Glycogen is a polysaccharide molecule stored in animal cells along with water and used as a source of energy. When broken down in the body, it is transformed into glucose, an important source of energy for animals. In animals, it plays a role similar to that played by starch in plants. A great deal of research has been done on this molecule and its role in the body ever since it was recognized as a critical part of the body's energy storage system.
Animal derive this molecule from carbohydrates, producing it in the liver, muscles, and digestive tract during the digestion process. Glycogen is stored in muscle tissue and in the liver, with levels tending to peak immediately after a meal. In humans, the body can store around 2,000 kilocalories of it at any given time. When people eat, levels are refreshed, with the body working to keep the amount as stable as possible so that there is a steady supply of energy.
Storage of this molecule is less efficient than that for fatty acids, which might lead some to wonder why the body doesn't store all energy in that form. There are several reasons for animals to engage in glycogen storage despite the questionable efficiency. The first is that the brain needs glucose, so requires energy reserves that will supply its needs. The second is that this molecule is used to regulate glucose levels in the blood between meals.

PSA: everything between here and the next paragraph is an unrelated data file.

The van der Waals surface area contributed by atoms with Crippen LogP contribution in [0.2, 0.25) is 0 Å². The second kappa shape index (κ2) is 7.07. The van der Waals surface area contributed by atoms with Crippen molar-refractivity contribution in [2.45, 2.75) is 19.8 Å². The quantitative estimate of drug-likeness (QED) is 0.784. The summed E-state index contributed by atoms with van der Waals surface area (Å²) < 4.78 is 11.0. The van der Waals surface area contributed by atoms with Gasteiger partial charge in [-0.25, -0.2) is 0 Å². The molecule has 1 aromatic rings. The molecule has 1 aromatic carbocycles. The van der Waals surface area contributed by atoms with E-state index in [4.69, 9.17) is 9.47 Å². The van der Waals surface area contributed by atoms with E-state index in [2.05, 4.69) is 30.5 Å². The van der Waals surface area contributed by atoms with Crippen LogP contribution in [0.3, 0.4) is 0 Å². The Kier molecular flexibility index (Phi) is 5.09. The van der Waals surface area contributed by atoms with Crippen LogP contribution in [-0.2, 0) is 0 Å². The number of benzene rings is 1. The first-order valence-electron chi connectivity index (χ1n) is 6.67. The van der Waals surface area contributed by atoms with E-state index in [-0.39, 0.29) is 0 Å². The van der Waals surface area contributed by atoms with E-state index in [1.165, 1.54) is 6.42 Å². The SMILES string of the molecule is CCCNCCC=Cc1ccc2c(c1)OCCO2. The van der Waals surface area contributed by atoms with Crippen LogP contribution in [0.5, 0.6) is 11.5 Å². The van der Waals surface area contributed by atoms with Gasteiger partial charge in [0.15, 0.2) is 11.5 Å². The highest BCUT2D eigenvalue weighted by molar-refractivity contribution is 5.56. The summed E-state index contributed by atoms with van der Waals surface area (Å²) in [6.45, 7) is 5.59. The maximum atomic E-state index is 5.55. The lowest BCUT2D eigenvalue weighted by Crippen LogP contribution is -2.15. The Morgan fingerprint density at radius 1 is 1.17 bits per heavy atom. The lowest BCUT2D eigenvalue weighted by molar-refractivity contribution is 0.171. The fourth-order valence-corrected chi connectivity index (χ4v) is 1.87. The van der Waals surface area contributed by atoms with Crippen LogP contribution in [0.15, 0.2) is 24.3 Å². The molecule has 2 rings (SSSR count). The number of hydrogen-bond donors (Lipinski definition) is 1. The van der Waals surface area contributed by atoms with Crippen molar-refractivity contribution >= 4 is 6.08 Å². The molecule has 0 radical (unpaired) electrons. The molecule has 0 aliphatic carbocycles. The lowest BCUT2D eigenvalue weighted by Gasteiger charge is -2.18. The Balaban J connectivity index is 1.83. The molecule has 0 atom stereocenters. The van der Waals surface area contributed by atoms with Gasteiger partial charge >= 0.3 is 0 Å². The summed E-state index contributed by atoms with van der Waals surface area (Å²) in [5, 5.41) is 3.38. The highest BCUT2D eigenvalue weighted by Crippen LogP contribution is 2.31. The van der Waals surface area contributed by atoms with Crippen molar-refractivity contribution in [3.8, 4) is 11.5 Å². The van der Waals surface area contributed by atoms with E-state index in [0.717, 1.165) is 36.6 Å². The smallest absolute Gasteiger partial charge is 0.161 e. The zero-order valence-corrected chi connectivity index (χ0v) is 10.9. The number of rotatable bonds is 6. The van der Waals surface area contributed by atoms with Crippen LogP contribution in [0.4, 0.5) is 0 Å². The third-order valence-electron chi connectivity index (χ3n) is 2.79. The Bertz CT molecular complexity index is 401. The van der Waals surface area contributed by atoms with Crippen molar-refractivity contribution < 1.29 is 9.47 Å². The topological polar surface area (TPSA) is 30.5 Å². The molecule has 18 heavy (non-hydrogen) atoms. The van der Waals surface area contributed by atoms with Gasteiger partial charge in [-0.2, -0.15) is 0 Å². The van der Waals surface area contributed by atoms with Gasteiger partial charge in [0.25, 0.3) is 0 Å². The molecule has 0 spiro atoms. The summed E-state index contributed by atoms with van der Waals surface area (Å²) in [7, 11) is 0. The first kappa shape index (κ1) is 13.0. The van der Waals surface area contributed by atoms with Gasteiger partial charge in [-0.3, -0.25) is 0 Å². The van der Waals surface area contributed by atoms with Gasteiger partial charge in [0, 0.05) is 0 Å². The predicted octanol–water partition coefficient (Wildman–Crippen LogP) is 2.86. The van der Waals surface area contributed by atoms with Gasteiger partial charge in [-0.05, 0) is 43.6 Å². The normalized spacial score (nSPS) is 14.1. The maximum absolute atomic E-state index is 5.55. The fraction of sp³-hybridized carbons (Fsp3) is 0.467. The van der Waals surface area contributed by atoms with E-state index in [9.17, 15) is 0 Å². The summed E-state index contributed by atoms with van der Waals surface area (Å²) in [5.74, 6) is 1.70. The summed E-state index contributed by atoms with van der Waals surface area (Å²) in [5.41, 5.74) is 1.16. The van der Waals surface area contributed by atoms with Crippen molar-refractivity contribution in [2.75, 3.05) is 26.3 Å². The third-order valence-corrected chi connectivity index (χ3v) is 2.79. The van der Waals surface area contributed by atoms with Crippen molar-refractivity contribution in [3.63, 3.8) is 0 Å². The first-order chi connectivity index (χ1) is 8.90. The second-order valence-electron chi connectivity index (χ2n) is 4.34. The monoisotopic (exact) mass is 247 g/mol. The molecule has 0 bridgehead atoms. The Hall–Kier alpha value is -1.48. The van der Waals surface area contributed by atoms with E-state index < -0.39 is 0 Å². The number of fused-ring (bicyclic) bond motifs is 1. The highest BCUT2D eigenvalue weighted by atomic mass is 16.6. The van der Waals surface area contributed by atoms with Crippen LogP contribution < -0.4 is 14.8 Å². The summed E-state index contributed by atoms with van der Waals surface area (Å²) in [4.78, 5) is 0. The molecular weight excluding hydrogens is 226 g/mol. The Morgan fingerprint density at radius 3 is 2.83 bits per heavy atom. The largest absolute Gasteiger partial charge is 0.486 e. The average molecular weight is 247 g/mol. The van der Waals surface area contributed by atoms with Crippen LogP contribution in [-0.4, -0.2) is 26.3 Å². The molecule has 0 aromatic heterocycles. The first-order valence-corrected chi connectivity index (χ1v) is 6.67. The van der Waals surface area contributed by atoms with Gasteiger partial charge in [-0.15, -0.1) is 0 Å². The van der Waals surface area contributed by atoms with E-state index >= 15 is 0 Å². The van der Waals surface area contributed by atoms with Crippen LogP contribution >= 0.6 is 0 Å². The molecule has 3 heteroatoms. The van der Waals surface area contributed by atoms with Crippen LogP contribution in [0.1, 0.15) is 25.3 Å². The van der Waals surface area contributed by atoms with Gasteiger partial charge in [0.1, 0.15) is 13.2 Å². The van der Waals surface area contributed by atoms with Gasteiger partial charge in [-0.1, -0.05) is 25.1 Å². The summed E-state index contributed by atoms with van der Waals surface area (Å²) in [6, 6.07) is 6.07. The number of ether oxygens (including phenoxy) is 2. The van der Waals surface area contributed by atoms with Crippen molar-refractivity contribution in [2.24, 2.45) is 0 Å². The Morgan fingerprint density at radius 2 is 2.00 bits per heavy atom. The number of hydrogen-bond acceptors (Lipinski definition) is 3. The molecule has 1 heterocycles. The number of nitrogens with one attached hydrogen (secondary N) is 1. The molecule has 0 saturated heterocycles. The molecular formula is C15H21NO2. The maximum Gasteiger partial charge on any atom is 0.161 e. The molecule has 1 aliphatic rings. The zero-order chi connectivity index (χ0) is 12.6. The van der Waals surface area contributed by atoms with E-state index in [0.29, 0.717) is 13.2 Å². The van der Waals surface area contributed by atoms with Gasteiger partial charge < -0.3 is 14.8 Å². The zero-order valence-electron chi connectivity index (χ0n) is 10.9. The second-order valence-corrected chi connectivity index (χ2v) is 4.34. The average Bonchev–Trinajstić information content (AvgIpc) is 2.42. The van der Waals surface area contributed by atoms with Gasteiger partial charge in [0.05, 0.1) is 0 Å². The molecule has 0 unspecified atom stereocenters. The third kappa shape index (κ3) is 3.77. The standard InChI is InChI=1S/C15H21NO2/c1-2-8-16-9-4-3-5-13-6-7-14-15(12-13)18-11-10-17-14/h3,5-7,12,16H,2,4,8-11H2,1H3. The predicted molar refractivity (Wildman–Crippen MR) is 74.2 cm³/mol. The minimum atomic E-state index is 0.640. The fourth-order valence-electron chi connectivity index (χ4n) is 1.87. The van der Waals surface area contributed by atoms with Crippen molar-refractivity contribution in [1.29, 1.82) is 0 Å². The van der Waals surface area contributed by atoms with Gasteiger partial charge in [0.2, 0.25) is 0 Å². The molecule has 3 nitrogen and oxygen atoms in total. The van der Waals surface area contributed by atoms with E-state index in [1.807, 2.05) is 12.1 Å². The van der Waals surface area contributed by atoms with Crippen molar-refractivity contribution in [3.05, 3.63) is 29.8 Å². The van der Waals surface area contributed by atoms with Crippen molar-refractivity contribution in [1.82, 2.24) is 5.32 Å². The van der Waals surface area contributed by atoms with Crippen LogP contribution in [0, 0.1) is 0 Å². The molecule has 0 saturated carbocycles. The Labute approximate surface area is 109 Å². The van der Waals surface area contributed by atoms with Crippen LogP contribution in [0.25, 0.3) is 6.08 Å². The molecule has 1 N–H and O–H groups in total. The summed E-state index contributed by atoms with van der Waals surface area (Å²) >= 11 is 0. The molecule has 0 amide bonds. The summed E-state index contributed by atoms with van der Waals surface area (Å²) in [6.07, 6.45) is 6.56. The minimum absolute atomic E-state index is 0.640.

Athletes can experience a situation in which their reserves are depleted. This occurs in endurance activities, in which the body slowly uses up its supplies over the course of an event like a marathon. When this point is reached, it is sometimes referred to as “hitting the wall,” thanks to the strain it puts on the body. The athlete's size and condition have an effect on when she or he will hit the wall. Athletes attempt to avoid this by carb loading before events, and they also eat quickly after events to rebuild their reserves.
Some people have conditions known as glycogen storage diseases. Such conditions are usually genetic in nature, caused by problems with the genes which regulate the process of its creation and storage. People may also have trouble breaking down the molecule into glucose. Individuals with these conditions can experience a wide variety of health problems, depending on the type of disease they have, and how early it is identified.